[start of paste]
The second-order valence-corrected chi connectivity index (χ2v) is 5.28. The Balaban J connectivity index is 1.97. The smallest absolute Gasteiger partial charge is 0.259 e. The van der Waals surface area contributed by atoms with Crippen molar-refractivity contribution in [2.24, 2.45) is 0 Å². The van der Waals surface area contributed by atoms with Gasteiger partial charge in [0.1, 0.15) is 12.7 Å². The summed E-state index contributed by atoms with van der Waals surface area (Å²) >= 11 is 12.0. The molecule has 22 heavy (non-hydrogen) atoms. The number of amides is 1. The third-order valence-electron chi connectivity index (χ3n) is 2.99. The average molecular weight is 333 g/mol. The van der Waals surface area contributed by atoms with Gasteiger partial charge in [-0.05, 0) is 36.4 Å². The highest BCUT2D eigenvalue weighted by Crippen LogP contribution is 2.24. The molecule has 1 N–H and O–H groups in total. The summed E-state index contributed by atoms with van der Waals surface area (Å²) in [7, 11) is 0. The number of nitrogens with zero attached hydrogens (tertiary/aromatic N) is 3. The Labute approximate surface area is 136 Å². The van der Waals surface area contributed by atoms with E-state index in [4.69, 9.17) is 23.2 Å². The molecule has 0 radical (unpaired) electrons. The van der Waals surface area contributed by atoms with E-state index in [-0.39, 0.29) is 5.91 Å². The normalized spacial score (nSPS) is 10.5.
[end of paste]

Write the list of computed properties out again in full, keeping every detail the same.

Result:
The second-order valence-corrected chi connectivity index (χ2v) is 5.28. The Balaban J connectivity index is 1.97. The smallest absolute Gasteiger partial charge is 0.259 e. The van der Waals surface area contributed by atoms with Crippen molar-refractivity contribution in [2.24, 2.45) is 0 Å². The van der Waals surface area contributed by atoms with Gasteiger partial charge in [0.1, 0.15) is 12.7 Å². The summed E-state index contributed by atoms with van der Waals surface area (Å²) >= 11 is 12.0. The molecule has 22 heavy (non-hydrogen) atoms. The number of amides is 1. The third-order valence-electron chi connectivity index (χ3n) is 2.99. The average molecular weight is 333 g/mol. The van der Waals surface area contributed by atoms with Gasteiger partial charge in [-0.05, 0) is 36.4 Å². The highest BCUT2D eigenvalue weighted by Crippen LogP contribution is 2.24. The molecule has 1 N–H and O–H groups in total. The summed E-state index contributed by atoms with van der Waals surface area (Å²) in [7, 11) is 0. The number of nitrogens with zero attached hydrogens (tertiary/aromatic N) is 3. The Labute approximate surface area is 136 Å². The van der Waals surface area contributed by atoms with E-state index in [4.69, 9.17) is 23.2 Å². The molecule has 0 radical (unpaired) electrons. The van der Waals surface area contributed by atoms with E-state index in [-0.39, 0.29) is 5.91 Å². The normalized spacial score (nSPS) is 10.5.